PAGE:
Editorial: July 20
Canada’s six biggest banks are the latest in a growing list of corporations that are boycotting Facebook as a means of pressuring the social media giant to take more tangible steps to block hate speech. As of now more than 400 corporate brands have pulled advertising on Facebook in response to the “Stop Hate for Profit” campaign. The campaign was launched following the death of George Floyd, a Black man who died in police custody in Minneapolis on May 25. Royal Bank of Canada, Toronto-Dominion, Bank of Nova Scotia, Bank of Montreal, CIBC and National Bank of Canada are each pausing their advertising on Facebook platforms for the month of July. Facebook founder Mark Zuckerberg seems to have underestimated the corporate resolve in this matter. When the first few corporations mentioned their advertising boycott, Zuckerberg seemed rather flippant to the point of being condescending and dismissive. He originally said the boycott only represented a “small per cent” of the company’s overall revenue stream and that they’d “come back soon enough.”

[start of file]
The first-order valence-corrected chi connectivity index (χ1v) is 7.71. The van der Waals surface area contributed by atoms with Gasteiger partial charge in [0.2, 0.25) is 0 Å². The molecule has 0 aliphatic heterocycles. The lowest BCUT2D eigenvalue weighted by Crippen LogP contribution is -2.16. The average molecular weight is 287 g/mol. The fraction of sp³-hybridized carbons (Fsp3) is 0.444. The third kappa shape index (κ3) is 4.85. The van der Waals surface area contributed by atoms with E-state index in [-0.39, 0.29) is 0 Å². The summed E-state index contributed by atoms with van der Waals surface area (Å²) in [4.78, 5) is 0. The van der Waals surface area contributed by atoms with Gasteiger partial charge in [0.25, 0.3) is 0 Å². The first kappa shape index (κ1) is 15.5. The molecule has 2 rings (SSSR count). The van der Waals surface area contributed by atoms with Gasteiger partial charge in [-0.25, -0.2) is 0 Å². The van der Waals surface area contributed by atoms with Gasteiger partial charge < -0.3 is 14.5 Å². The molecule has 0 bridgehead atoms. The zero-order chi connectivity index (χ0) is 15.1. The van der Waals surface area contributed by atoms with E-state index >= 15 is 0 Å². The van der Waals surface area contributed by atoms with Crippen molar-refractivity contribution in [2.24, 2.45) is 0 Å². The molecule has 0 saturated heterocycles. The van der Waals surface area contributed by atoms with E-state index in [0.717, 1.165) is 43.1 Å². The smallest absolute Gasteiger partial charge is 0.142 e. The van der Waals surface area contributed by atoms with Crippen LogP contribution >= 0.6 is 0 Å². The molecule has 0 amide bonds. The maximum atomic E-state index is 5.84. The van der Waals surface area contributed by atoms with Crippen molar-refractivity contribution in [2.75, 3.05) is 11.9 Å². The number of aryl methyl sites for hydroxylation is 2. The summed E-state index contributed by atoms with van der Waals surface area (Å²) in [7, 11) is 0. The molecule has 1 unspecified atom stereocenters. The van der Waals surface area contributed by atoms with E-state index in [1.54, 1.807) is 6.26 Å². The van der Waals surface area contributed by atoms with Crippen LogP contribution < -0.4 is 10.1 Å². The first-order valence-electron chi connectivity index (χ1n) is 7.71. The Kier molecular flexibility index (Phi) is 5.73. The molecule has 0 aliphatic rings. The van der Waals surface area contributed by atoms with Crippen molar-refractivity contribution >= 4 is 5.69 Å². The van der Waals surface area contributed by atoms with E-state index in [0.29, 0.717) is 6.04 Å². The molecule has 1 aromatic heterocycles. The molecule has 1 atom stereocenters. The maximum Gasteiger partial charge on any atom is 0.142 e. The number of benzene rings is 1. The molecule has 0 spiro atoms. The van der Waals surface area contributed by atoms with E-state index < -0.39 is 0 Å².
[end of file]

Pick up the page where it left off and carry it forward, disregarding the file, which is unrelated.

As a large part of the Canadian economy begins to reopen we are noticing a change in how business is being conducted. Unfortunately, the pandemic lasted too long for a number of companies that have regrettably been permanently forced to close. Retail and restaurants are just two industries that have been particularly hard hit. Dining establishments can accommodate patrons on outdoor patios – which is fine as long as it’s not raining. Temperatures of beyond 30C may be rather uncomfortable but no doubt increase beer sales. Meanwhile, the days of restaurant buffets may be a thing of the past if we are to believe that keeping germs and bacteria at bay will be a long-term effort.
Here’s something to chew on. “The meat industry will be gone in 15 years.” That’s the bold statement from the founder and CEO of Impossible Foods, Patrick Brown, a company that produces plant-based foods. For such a prognostication to come true then plant-based foods still need some major improvements. If that happens, then of course anything is possible. But unless there are such marked innovative enhancements it seems more likely that the meat products industry will still be here and the plant-based food manufacturers may be gone – and in far less than 15 years.
The NHL made the decision to have all its games played in Toronto and Edmonton, with the latter scheduled to host the playoff conference finals and the Stanley Cup finals. The decision was largely based on Canada’s better COVID-19 figures than those coming out of the U.S. With both hub cities being in Canada it will also prevent the need for 14-day quarantining going back and forth into the U.S. That, however, doesn’t seem to be an issue for the Toronto Blue Jays, who’ve received approval by all three levels of government to practice at Rogers Centre.